“To ensure everyone's safety, the MSHP stresses the importance of being aware and courteous while boating. Last winter's ice and heavy snow combinations have caused damage to some boat docks. Dock owners should wear life jackets when assessing and repairing damaged docks. Using the buddy system means someone is there to assist you if you end up in the water.”

Compounding the problem as boating ramps up for the season is the potential damage that can be caused by inconsiderate boaters.

“Any boats operating in areas where dock damage has occurred are encouraged to operate at no wake idle speed. This prevents further damage and increases safety for those working on the docks,” the MSHP urges.

As docks pulled away from their land-based moorings, additional stress was placed on the electrical systems.

“Remember that damaged electric wires around docks should be treated as if they are live. Ameren guidelines recommend monthly ground fault circuit interrupter (GFCI) testing of electric equipment and bonding wires. This includes both the dock and the power supply to the dock being inspected regularly by a qualified electrician,” the MSHP suggests.

As Lake residents and property owners focus on cleanup, repair and replacement, Ameren warns those involved in the cleanup that there are many hazards in and around damaged docks. To avoid electric shock, care should be taken to ensure that all structures are de-energized prior to accessing and working on them. Special care should also be taken to retrieve debris from docks and damaged boats and prevent the debris from getting into the Lake. In addition, all debris and other materials removed from damaged docks must be taken to a properly licensed waste or recycling facility for disposal.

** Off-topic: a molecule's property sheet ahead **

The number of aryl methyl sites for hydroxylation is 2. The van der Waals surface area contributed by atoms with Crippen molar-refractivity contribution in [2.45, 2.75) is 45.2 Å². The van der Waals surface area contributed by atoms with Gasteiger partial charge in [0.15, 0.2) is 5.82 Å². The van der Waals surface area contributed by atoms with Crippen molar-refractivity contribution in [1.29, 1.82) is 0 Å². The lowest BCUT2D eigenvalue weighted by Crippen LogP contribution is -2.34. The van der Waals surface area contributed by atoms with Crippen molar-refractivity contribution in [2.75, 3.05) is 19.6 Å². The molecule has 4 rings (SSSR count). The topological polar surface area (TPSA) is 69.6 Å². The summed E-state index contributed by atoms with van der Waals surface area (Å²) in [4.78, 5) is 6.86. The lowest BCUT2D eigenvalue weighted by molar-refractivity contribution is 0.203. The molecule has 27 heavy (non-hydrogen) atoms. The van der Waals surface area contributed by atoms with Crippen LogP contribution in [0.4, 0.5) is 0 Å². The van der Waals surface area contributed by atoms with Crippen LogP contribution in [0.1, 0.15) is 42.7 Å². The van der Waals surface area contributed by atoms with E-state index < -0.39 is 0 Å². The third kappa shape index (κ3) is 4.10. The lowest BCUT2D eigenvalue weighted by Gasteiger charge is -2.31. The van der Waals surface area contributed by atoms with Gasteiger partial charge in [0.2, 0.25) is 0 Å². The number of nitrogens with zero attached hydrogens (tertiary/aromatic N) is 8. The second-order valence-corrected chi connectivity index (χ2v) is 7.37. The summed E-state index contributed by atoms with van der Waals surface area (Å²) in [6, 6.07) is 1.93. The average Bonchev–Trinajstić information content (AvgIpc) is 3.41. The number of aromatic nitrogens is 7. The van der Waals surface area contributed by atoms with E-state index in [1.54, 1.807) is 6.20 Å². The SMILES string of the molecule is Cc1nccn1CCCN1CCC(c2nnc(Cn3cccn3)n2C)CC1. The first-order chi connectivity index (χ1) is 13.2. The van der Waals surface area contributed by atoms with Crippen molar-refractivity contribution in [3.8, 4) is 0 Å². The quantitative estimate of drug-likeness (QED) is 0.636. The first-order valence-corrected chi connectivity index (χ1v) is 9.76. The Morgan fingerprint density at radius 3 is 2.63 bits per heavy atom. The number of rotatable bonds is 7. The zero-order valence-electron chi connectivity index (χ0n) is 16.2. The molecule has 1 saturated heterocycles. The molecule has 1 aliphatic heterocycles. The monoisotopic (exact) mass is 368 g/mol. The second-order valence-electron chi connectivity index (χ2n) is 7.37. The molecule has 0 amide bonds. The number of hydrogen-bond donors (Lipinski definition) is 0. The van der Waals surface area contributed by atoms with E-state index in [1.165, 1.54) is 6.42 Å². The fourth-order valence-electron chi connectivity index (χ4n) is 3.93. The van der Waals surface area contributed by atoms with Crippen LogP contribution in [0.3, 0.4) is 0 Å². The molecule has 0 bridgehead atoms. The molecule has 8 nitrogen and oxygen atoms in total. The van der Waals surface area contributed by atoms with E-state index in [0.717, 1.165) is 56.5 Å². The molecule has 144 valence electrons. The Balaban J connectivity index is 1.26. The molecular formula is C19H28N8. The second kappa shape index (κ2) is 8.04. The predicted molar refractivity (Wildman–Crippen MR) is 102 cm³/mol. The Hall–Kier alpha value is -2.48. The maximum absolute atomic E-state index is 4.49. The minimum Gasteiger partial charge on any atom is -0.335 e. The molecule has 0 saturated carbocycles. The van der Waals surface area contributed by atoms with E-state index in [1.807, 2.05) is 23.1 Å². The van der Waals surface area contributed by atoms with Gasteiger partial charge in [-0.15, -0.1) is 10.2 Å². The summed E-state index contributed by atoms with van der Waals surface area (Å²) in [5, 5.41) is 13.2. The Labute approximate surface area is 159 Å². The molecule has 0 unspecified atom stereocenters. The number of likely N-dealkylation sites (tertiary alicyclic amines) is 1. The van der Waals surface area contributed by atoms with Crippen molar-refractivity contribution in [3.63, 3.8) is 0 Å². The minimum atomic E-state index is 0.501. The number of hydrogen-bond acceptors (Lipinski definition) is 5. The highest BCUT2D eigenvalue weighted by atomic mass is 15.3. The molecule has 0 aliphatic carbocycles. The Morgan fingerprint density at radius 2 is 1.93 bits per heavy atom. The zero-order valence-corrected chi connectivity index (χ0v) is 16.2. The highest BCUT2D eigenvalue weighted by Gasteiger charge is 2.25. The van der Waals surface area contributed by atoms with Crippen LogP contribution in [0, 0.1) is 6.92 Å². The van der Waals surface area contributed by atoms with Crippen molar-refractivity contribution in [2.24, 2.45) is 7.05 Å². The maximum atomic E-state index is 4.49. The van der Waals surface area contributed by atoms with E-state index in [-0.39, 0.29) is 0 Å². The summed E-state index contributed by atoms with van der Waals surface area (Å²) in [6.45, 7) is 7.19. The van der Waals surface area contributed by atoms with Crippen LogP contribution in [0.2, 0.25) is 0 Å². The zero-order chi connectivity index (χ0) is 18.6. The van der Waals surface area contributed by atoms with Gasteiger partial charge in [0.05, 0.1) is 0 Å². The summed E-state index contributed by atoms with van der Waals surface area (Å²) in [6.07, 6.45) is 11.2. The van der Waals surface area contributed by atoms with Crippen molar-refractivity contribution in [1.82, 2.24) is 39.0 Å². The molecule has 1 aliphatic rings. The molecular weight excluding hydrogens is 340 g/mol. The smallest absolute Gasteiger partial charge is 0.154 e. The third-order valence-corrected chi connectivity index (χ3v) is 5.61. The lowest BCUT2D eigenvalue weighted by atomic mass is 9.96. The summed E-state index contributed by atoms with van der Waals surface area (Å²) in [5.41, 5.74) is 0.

There are any number of licensed and certified electricians in the Lake area that can inspect your dock. The various fire districts that serve the Lake can also conduct inspections.

Are You Covered? 

The amount of dock damage at the Lake will be in the hundreds of thousands of dollars. Many dock owners discovered that their homeowner’s insurance does not cover damage caused by ice or snow.

One local agent says there may be an exclusion in most policies that dock owners are not aware of that excludes coverage for damage to docks and lifts caused by ice. The freezing, thawing or pressure of water or ice may not be covered in a standard homeowner’s policy. 

According to the American Family Insurance website, there are some common exclusions to dock insurance coverage that limit what types of damage are covered by your policy. These can include:  

• Freeze-related damage such as ice damaging the structure of the dock.

• Collapse of the dock, unless that collapse is caused by a building falling onto it.  

• Flood-related damage, including total loss of the dock to a flood.  

• High winds that cause severe wave action resulting in damage.

So, dock owners, it’s important to call your agent and ask for specific exclusions in your policy. Also, there may be a special rider that can be added to your policy for coverage — at a price, of course.